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Discretionary funds: Who's responsible?

By D. G. Martin
Posted Monday, March 28, 2005

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Who is responsible for the "discretionary funds" we have been reading about-the ones are budgeted to state agencies with the understanding that certain legislative leaders would direct how they would be spent?

We blame the politicians, of course. But, the rest of us have to take our share of responsibility, too, especially those of us who push our local representatives to get state funding for important local projects-roads, museums, educational institutions, arts organizations, and other good causes.

When our state representative legislators get state funds for local projects, we don't condemn them. On the contrary, we honor them at groundbreakings and other celebrations.

There is always a fight to fund special projects and special concerns of individual legislators.

Getting government money to fund worthy projects is a big part of what government is all about. Ideally, the legislature looks over the public needs of the state each year, prioritizes them, and then passes a budget that allocates funds in accordance with those priorities.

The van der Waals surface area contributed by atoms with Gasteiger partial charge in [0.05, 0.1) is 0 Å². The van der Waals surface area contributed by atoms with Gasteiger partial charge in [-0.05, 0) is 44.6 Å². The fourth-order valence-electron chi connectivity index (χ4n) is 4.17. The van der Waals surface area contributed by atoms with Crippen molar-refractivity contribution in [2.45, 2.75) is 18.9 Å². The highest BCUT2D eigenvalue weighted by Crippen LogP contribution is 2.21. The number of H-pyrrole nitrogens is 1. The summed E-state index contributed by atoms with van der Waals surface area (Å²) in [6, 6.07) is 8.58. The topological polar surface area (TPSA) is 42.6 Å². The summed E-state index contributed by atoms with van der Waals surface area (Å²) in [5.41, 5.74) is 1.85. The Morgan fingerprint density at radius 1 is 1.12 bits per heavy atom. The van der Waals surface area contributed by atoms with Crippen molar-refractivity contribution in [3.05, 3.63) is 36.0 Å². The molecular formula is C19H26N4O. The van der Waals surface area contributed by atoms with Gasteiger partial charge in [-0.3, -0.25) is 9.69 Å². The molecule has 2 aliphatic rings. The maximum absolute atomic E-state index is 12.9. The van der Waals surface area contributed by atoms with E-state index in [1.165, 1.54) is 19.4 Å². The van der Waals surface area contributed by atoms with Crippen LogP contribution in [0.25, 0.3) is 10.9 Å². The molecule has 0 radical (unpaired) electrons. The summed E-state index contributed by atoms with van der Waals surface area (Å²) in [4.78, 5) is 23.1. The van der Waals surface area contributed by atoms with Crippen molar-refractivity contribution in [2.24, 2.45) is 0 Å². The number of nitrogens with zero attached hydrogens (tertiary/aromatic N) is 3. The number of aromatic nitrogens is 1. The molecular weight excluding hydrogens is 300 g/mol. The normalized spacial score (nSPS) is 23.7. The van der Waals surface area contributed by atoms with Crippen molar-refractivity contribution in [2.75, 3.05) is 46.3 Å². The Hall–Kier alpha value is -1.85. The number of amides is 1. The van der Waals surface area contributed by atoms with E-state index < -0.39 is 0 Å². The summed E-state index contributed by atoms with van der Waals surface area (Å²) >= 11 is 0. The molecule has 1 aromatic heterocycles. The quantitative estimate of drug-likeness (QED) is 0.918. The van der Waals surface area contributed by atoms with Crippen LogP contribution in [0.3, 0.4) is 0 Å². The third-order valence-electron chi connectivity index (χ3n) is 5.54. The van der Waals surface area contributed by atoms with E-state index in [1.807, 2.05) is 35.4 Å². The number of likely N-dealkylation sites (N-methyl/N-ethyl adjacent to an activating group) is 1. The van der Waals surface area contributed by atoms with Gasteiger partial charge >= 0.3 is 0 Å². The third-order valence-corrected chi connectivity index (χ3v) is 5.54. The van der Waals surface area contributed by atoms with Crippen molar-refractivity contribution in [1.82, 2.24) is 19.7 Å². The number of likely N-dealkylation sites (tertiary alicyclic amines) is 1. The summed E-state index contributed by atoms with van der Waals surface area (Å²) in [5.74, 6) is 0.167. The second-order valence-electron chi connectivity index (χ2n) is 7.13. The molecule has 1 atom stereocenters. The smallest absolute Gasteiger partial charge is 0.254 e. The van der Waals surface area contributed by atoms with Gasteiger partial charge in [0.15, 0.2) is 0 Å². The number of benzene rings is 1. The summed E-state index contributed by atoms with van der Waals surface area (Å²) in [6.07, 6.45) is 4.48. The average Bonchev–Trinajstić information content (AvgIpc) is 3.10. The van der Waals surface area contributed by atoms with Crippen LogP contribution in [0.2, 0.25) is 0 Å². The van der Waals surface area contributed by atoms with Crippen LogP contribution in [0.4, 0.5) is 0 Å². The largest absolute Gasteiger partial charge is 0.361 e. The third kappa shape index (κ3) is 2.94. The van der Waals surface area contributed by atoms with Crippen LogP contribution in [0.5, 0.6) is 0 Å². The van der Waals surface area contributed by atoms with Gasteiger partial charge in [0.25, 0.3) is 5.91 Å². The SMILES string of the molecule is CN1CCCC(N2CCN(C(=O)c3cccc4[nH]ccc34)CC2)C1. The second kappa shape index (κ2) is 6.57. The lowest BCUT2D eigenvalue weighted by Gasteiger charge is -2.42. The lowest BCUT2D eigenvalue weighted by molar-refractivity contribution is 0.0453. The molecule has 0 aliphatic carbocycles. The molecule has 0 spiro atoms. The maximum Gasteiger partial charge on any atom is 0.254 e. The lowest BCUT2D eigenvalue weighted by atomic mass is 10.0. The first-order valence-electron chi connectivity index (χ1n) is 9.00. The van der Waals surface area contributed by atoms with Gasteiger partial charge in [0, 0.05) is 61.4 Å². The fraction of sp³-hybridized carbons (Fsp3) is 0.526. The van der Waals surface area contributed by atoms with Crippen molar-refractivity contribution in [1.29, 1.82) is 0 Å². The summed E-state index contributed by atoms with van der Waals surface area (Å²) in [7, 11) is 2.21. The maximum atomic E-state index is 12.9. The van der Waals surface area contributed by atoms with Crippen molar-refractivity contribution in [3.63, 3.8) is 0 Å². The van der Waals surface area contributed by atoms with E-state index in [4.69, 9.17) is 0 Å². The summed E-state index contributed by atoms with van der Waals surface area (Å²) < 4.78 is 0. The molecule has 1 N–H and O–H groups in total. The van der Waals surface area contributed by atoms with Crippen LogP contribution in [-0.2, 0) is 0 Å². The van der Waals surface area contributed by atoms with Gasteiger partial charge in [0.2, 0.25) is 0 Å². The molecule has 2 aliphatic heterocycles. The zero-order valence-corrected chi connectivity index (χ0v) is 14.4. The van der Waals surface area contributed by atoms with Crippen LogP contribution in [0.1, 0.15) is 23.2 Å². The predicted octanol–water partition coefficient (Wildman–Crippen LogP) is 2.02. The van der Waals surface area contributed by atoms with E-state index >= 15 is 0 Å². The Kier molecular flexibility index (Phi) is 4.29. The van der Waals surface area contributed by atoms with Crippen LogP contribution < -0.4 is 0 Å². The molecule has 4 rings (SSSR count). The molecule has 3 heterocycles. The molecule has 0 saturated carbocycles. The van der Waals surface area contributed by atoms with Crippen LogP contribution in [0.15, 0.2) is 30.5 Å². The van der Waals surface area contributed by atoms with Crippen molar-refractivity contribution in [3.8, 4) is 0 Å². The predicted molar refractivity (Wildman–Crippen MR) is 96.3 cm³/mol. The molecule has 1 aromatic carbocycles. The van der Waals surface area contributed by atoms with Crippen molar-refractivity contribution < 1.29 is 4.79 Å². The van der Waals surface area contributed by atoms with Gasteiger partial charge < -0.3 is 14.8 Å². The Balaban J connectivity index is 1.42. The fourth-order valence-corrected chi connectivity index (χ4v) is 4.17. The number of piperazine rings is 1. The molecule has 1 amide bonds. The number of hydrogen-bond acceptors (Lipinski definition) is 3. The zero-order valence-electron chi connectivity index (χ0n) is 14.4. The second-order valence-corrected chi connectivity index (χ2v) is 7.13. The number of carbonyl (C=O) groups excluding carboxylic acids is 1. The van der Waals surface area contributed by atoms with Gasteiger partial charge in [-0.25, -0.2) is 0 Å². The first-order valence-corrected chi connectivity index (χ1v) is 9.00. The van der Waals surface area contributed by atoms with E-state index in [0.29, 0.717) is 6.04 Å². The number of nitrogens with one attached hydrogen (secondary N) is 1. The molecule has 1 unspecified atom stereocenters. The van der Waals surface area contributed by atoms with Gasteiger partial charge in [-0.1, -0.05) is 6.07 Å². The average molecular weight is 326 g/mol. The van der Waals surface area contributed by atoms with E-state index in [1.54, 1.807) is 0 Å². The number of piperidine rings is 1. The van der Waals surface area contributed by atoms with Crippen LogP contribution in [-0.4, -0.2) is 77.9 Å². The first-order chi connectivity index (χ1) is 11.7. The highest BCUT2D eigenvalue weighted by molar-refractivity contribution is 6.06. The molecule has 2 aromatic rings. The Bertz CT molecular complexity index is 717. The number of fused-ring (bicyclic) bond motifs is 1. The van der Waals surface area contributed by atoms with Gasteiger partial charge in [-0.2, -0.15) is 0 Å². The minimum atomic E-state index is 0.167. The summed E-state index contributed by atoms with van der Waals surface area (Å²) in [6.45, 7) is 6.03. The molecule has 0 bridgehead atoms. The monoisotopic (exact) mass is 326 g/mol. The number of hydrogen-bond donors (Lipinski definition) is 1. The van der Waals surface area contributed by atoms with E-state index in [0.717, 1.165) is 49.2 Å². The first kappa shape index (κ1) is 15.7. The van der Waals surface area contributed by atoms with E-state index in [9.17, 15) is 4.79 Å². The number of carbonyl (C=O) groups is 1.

For the most part, it really happens that way. But around the edges, there is always a fight to fund special projects and special concerns of individual legislators--projects and concerns that might not make it to the top of an objective list of the state's top priorities.

Around state government, these battles rage everywhere, all the time.

In the legislature, one of the two big battlegrounds is in the "open" progress in which the members vote on a budget bill that has specific items that appropriate monies for particular purposes and projects.

I put the word "open" in quotation marks because many of the budget decisions are made behind closed doors in secret meetings of small groups of legislators. But before the budget passes, every legislator has an opportunity to vote for or against the final spending package.